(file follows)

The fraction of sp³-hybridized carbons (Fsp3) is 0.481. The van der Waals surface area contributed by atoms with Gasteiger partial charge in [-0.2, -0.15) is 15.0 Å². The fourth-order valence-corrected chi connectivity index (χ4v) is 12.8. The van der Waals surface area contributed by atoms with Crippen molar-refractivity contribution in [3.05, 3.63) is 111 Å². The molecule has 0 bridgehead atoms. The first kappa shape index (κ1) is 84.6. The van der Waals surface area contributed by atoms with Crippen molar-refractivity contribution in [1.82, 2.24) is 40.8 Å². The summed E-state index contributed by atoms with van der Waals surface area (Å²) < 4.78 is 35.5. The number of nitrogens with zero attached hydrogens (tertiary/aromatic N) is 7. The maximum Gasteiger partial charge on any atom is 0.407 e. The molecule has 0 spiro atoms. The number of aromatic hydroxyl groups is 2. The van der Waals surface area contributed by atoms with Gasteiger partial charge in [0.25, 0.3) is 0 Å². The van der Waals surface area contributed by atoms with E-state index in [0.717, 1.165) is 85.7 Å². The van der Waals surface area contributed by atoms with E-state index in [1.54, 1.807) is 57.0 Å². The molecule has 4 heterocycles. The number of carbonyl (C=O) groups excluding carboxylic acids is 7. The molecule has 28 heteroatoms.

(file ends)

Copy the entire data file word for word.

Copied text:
The fraction of sp³-hybridized carbons (Fsp3) is 0.481. The van der Waals surface area contributed by atoms with Gasteiger partial charge in [-0.2, -0.15) is 15.0 Å². The fourth-order valence-corrected chi connectivity index (χ4v) is 12.8. The van der Waals surface area contributed by atoms with Crippen molar-refractivity contribution in [3.05, 3.63) is 111 Å². The molecule has 0 bridgehead atoms. The first kappa shape index (κ1) is 84.6. The van der Waals surface area contributed by atoms with Crippen molar-refractivity contribution in [1.82, 2.24) is 40.8 Å². The summed E-state index contributed by atoms with van der Waals surface area (Å²) < 4.78 is 35.5. The number of nitrogens with zero attached hydrogens (tertiary/aromatic N) is 7. The maximum Gasteiger partial charge on any atom is 0.407 e. The molecule has 0 spiro atoms. The number of aromatic hydroxyl groups is 2. The van der Waals surface area contributed by atoms with Gasteiger partial charge in [0.25, 0.3) is 0 Å². The van der Waals surface area contributed by atoms with E-state index in [0.717, 1.165) is 85.7 Å². The van der Waals surface area contributed by atoms with E-state index in [1.54, 1.807) is 57.0 Å². The molecule has 4 heterocycles. The number of carbonyl (C=O) groups excluding carboxylic acids is 7. The molecule has 28 heteroatoms.